We've covered this territory before, but judging by the continuing inquiries the topic needs to be covered again.

The movie "It's a Wonderful Life" won't be on television this weekend. As a matter of fact, it won't be on TV again until December 1995, when NBC airs it again.Yes, this is quite a contrast to previous years, when the 1946 movie seemingly aired every few hours on this, that and the other channel. That was because, through oversight or stupidity, Republic (the studio that produced "Life") did not renew its copyrights in 1974 and the film passed into the public domain.

Which meant that anybody and everybody could both broadcast the movie and sell videotape copies of it. And that "It's a Wonderful Life" showed up ad nauseam on TV - often with badly edited, poor quality copies of the film.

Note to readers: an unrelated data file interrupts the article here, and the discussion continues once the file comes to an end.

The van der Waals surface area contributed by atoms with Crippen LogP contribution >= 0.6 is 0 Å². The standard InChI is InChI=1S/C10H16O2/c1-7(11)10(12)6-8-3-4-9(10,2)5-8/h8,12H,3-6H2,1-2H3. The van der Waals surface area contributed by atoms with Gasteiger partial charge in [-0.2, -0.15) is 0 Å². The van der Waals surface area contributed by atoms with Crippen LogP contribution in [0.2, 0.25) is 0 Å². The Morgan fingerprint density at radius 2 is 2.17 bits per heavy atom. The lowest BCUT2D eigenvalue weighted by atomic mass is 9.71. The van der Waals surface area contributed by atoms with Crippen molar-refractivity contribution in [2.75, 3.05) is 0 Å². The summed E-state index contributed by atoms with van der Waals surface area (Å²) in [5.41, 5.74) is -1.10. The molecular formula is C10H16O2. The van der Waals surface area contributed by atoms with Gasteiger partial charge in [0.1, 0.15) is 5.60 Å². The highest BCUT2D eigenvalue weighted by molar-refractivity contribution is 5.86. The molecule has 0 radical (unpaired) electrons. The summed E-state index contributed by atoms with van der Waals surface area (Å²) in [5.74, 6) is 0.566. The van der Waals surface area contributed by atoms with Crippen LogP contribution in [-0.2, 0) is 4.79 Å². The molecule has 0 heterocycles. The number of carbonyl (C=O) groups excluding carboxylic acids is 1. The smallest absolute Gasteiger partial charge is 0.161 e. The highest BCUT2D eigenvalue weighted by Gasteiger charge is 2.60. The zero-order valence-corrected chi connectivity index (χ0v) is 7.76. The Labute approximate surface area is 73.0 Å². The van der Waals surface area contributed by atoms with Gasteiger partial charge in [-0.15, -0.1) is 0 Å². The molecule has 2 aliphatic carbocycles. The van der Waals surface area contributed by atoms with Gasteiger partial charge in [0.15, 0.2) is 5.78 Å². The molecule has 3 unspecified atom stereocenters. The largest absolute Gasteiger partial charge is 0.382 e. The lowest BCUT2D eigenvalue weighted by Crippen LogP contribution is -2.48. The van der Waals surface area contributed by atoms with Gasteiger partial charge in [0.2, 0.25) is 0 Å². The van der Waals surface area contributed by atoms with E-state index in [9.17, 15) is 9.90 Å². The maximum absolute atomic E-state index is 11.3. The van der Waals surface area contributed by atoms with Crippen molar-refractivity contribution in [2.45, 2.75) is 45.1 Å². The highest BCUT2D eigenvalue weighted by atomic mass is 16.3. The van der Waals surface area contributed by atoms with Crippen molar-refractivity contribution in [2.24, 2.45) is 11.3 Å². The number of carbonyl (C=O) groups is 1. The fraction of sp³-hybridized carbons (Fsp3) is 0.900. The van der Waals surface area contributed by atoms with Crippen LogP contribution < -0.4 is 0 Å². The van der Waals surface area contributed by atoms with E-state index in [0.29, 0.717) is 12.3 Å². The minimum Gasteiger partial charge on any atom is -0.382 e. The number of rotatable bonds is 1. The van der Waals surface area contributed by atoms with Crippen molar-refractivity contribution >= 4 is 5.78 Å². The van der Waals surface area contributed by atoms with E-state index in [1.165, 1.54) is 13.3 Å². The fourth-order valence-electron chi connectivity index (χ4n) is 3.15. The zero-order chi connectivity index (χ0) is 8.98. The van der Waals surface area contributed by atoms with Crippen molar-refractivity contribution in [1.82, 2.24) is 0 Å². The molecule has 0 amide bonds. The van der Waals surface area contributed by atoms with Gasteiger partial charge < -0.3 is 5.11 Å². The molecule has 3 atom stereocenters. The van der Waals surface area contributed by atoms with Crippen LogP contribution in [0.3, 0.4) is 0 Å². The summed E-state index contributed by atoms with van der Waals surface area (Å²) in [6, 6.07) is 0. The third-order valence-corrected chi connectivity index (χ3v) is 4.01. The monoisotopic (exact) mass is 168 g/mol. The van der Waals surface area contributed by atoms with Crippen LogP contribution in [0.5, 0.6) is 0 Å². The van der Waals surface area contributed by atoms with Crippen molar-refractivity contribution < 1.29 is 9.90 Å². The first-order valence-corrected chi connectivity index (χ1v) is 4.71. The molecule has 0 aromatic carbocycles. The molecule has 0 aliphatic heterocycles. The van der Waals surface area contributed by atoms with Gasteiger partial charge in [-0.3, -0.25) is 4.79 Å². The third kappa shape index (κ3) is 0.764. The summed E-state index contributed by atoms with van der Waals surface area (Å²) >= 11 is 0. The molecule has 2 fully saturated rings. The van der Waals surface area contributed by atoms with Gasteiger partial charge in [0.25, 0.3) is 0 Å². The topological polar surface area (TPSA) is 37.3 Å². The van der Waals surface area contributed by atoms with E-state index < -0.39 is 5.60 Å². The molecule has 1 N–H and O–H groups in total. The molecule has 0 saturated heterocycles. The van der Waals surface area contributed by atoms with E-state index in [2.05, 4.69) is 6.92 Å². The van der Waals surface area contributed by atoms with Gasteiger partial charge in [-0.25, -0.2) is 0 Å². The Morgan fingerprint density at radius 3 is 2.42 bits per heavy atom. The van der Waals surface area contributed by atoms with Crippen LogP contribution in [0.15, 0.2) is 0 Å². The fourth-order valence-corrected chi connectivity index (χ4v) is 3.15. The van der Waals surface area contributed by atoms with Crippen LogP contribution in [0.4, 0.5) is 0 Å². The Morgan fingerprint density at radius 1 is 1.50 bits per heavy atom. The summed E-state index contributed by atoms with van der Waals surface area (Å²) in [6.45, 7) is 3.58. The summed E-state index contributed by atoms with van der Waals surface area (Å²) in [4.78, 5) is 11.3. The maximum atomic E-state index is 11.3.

But Republic took steps a couple of years ago to reassert its control. It now holds the copyrights to the music in the film and the short story on which the movie is based. Plus, it owns the original negative and has a U.S. Supreme Court decision backing it up.

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Republic licensed exclusive broadcast rights to "It's a Wonderful Life" to NBC, which broadcast the film (to good ratings) on Dec. 10. However, local NBC affiliate KUTV-Ch. 2 pre-empted network programming that night to air a University of Utah basketball game.

(In Ch. 2's defense, the game was scheduled long before NBC scheduled "Life.")

At any rate, local viewers missed their chance. And KUTV, which had planned to air "It's a Wonderful Life" on Christmas Day, has been forced to alter those plans because of NBC's exclusive rights.

If you want to see the movie this Christmas, you'll have to watch it on videotape. And, fortunately, there are a few billion copies of it floating out there.

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